The British pound has steadied on Thursday, after soaring 1.4% a day earlier. In the European session, GBP/USD is trading at 1.2074, up 0.17%.
The pound has enjoyed a splendid November, gaining 5.3%. The upswing has been impressive but is more a case of a broad pullback in the US dollar rather than newfound strength in the pound. The UK economy is likely in a recession, and the outlook is as gloomy as a rainy November day in London. The October Manufacturing and Services PMIs remained mired in negative territory, pointing to contraction. The labour market has been a bright spot but that could soon change, with the Bank of England projecting that unemployment will double to 6.5%. The UK economy declined by 0.2% in Q3, and the BoE has warned that negative growth will extend all the way to the first half of 2024. With these formidable economic headwinds, it’s difficult to make a case for the pound continuing its upswing.
Inflation has hit a staggering 11.1%, despite the BoE raising the cash rate to 3.0%. The bank pressed harder on the rate pedal at the last meeting, raising rates by 75 basis points. The BoE expects rates to peak at 5%, which means there’s a lot more tightening on the way. The bank will have to tread carefully in order not to choke off economic growth as it continues to tighten in order to curb red-hot inflation.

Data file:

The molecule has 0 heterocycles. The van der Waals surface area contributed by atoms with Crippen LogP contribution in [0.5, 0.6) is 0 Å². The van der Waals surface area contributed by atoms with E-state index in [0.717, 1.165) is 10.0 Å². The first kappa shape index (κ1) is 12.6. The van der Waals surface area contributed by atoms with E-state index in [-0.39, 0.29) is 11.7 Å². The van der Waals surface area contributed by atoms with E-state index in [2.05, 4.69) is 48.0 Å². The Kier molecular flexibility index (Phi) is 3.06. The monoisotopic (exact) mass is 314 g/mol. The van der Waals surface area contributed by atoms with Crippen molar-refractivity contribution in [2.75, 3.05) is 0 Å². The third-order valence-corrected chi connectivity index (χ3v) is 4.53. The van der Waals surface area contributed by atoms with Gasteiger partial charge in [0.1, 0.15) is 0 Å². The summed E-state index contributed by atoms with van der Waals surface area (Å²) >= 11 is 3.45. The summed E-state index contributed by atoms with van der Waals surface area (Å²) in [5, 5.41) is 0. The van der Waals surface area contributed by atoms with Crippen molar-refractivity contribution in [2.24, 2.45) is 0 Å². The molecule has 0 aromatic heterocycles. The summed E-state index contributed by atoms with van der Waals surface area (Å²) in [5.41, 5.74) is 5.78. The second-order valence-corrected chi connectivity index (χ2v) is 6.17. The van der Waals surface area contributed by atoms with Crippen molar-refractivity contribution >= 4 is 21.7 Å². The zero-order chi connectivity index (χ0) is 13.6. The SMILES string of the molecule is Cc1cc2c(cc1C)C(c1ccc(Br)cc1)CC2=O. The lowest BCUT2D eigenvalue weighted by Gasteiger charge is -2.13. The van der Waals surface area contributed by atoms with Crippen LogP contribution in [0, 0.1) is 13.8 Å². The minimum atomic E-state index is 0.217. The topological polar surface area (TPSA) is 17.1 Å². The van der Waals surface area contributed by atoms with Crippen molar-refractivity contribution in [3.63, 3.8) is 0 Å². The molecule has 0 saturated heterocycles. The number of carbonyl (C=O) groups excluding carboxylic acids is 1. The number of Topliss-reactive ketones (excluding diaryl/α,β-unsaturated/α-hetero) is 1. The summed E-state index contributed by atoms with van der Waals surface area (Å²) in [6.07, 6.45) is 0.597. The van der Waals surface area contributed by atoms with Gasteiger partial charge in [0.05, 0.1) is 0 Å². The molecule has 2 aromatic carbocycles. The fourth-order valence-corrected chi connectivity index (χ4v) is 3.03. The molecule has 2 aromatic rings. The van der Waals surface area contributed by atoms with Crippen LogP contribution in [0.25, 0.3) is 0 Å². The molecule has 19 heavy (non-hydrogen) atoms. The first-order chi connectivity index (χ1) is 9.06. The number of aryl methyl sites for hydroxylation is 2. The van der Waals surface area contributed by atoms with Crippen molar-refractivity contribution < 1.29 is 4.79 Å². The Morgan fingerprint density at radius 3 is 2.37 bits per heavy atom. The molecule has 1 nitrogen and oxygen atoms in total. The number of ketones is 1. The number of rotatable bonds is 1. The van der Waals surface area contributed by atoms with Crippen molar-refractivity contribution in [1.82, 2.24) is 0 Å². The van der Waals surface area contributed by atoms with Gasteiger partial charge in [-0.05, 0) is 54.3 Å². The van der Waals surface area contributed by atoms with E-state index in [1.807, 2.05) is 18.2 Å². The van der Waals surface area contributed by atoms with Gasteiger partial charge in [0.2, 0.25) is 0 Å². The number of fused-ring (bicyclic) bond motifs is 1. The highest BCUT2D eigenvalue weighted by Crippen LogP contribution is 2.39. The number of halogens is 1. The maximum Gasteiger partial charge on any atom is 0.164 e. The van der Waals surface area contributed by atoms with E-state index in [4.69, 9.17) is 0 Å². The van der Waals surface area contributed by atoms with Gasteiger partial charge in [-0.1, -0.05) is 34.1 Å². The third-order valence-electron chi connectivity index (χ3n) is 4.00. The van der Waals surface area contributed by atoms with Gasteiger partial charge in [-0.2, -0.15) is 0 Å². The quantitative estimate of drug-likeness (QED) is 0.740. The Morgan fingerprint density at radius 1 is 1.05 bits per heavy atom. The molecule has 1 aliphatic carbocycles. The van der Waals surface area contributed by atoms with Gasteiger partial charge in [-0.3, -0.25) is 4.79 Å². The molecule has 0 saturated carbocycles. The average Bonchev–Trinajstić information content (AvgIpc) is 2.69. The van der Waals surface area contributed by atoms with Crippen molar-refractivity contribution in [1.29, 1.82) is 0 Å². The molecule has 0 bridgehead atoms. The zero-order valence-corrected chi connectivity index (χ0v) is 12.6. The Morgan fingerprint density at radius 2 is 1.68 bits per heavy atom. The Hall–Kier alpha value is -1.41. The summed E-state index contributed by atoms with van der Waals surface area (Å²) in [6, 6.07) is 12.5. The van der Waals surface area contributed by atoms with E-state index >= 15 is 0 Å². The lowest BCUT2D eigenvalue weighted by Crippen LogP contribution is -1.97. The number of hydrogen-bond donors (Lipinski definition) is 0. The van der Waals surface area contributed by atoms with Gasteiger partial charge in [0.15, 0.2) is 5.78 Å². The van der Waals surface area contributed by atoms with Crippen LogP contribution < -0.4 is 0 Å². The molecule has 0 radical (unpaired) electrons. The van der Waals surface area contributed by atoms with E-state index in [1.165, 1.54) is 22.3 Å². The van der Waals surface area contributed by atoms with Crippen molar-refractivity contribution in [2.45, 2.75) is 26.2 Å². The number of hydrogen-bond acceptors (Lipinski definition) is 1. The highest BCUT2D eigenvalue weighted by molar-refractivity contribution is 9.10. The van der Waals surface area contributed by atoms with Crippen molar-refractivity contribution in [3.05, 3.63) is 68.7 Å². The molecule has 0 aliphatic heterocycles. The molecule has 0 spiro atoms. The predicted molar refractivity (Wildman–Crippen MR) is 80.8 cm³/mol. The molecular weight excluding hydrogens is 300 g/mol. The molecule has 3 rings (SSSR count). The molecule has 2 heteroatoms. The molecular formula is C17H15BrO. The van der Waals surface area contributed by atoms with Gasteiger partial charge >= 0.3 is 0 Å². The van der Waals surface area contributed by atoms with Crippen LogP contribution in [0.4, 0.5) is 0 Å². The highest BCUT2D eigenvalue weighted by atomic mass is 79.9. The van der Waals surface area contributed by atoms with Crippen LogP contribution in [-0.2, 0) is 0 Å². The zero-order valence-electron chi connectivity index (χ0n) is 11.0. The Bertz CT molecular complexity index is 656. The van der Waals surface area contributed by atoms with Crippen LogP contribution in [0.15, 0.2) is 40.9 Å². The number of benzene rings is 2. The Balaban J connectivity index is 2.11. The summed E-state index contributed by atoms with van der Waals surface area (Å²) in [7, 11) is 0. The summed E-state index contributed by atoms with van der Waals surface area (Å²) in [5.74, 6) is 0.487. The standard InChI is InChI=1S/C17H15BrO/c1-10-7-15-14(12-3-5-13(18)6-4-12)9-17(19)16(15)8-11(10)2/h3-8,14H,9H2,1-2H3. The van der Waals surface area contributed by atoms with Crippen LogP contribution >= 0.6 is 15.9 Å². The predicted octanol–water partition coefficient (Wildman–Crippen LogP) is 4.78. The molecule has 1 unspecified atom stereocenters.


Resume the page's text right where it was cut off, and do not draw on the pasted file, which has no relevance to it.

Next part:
Fed says pace of hikes will ease
The Fed minutes reiterated what the Fed has been telegraphing for weeks; namely, smaller rates are on the way. Fed members agreed that smaller rate increases would happen “soon”, as they continue to evaluate the impact of the current policy on the economy. Members also noted that inflation was yet to show any signs of a peak. The markets aren’t completely convinced that we’ll see lower rates at the December meeting – the odds of a 75 basis point move are at 65%, with a 35% chance of a 50 bp increase.
- 1.2040 and 1.1875 are the next support levels
- There is resistance at 1.2192 and 1.2357
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